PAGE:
David Raistrick, UK Manufacturing leader at Deloitte, the business advisory firm, comments on the latest new car registration figures:
Car retailing sector puts on brave face ahead of uncertain year
The slight dip in December’s new car registration figures, and the total for 2011 (4.4% down on 2010) is broadly as expected, reinforcing our forecast that 2012 is likely to be a difficult year for the automotive sector. Despite putting on a brave face, the market is far from settled and various economic and environmental factors could severely impact organisations operating in this sector.
We’ve been working closely with the RMI National Franchised Dealers Association (NFDA) on a number of areas to understand and anticipate market movement and we believe total new car registrations for 2012 will be relatively low – around the 1.84m mark. There is no doubt that 2012 is going to be a tough year. I expect there will be a levelling off for sales in new and used car sales, both in the UK and more widely across Europe. Notwithstanding this, the low volume of new car sales over the last few years should ensure residual values remain firm despite tough trading conditions.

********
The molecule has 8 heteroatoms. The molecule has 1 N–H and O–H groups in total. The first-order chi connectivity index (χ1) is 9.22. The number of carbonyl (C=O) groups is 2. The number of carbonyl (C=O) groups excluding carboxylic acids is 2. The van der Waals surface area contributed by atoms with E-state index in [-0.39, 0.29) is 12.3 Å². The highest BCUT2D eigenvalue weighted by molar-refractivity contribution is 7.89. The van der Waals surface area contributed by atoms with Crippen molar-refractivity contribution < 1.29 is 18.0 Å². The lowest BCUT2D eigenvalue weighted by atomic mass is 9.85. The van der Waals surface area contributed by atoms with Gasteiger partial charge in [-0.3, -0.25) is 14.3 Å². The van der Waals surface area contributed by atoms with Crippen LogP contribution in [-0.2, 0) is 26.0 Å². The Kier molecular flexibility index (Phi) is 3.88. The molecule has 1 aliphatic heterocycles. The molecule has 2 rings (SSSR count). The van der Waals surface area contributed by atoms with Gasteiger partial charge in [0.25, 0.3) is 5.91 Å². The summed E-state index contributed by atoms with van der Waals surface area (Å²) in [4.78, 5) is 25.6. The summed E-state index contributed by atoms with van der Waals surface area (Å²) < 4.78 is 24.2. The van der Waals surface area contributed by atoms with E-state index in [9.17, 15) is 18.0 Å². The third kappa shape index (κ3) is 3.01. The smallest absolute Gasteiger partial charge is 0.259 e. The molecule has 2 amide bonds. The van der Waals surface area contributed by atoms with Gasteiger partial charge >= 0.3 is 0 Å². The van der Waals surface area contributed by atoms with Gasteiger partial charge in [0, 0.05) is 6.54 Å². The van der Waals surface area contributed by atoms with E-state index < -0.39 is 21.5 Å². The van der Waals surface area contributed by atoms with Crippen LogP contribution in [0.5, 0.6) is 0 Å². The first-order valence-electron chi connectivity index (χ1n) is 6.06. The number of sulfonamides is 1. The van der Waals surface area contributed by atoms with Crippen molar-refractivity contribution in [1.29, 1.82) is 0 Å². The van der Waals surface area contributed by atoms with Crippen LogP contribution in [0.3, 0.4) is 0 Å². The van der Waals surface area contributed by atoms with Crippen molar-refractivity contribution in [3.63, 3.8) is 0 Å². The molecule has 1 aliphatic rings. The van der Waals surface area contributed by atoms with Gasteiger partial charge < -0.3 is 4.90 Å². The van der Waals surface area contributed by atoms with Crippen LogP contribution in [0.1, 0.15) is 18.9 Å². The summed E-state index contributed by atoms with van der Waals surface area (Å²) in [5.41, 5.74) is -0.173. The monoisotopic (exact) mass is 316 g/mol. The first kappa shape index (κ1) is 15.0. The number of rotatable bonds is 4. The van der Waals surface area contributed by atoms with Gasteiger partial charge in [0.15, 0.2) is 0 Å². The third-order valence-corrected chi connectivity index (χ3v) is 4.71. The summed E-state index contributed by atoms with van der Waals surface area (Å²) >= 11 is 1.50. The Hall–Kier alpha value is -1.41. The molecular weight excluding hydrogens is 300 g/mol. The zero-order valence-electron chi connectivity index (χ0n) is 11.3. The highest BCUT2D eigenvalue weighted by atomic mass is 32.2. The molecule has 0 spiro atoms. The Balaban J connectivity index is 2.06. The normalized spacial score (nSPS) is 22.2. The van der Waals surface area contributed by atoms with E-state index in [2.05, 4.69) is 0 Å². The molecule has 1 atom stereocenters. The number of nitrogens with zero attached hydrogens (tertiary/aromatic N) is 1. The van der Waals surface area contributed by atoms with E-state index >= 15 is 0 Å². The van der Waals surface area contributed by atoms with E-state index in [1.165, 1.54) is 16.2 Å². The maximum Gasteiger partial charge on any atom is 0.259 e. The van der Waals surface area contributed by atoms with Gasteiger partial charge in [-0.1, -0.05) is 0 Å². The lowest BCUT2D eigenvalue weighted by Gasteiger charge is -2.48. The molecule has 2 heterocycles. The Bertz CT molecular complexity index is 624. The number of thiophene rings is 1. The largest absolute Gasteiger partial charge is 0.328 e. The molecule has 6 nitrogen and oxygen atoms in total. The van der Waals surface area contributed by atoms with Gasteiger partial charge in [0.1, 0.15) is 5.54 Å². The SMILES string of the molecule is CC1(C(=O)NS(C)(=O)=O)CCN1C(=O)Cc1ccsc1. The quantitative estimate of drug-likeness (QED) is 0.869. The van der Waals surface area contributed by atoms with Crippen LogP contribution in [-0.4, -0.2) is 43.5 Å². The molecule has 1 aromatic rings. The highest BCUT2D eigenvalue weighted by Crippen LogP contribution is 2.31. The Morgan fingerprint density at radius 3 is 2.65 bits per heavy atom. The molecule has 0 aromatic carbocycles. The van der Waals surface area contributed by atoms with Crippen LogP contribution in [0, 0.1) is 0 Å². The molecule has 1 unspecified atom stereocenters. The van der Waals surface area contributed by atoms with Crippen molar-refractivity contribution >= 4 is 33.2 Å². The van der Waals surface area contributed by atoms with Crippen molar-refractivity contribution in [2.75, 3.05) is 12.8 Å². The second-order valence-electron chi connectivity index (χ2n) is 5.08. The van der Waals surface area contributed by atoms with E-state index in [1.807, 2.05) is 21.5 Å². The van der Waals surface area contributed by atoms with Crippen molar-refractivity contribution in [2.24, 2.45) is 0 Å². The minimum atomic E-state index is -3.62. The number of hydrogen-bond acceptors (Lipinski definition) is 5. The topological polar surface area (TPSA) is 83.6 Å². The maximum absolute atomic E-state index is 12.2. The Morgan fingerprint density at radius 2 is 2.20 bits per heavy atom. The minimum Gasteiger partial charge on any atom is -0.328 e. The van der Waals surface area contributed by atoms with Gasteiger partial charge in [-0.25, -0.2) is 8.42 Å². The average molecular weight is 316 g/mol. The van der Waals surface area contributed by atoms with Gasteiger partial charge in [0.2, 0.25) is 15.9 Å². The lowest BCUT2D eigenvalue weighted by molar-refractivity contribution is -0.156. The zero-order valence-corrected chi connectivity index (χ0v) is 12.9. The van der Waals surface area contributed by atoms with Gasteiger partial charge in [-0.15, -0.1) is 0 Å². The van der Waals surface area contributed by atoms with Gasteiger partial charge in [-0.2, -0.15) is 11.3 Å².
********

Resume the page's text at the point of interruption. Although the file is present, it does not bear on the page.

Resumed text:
During 2011 the market saw a decrease in retail sales, which was balanced by an increase in fleet sales. For the coming year, I see retail sales being down slightly, but with fleet sales remaining broadly static at 2011 levels.
The position across Europe is diverse, with many countries predicting a drop due to local economic uncertainty. Germany in particular stands out from the pack with strong forecasts for new car sales in 2012, which builds on an already strong new car registration base in 2011.
Bursts of positivity in car manufacturing sector struggles to calm uncertainty
A number of manufacturers continue to do well with Nissan this week reporting record figures for their production plant in Sunderland; Ford reporting one of their strongest years in North America and other manufacturers recording similar successes.
At the same time, the latest PMI figures report a further decline in December. Whilst this decline was less than expected, due to new orders from Germany, China and eastern Europe, there is progressing uncertainty about the eurozone and how the outcome will impact UK production, export and import markets. The vital aspect here is the state of the long term order books for UK manufacturers and whether demand will continue to exceed delivery.
It’s encouraging to see some sectors within manufacturing still growing strongly, but there continues to be risk, and survival will depend on how manufacturers and retailers expect, plan for and manage this risk.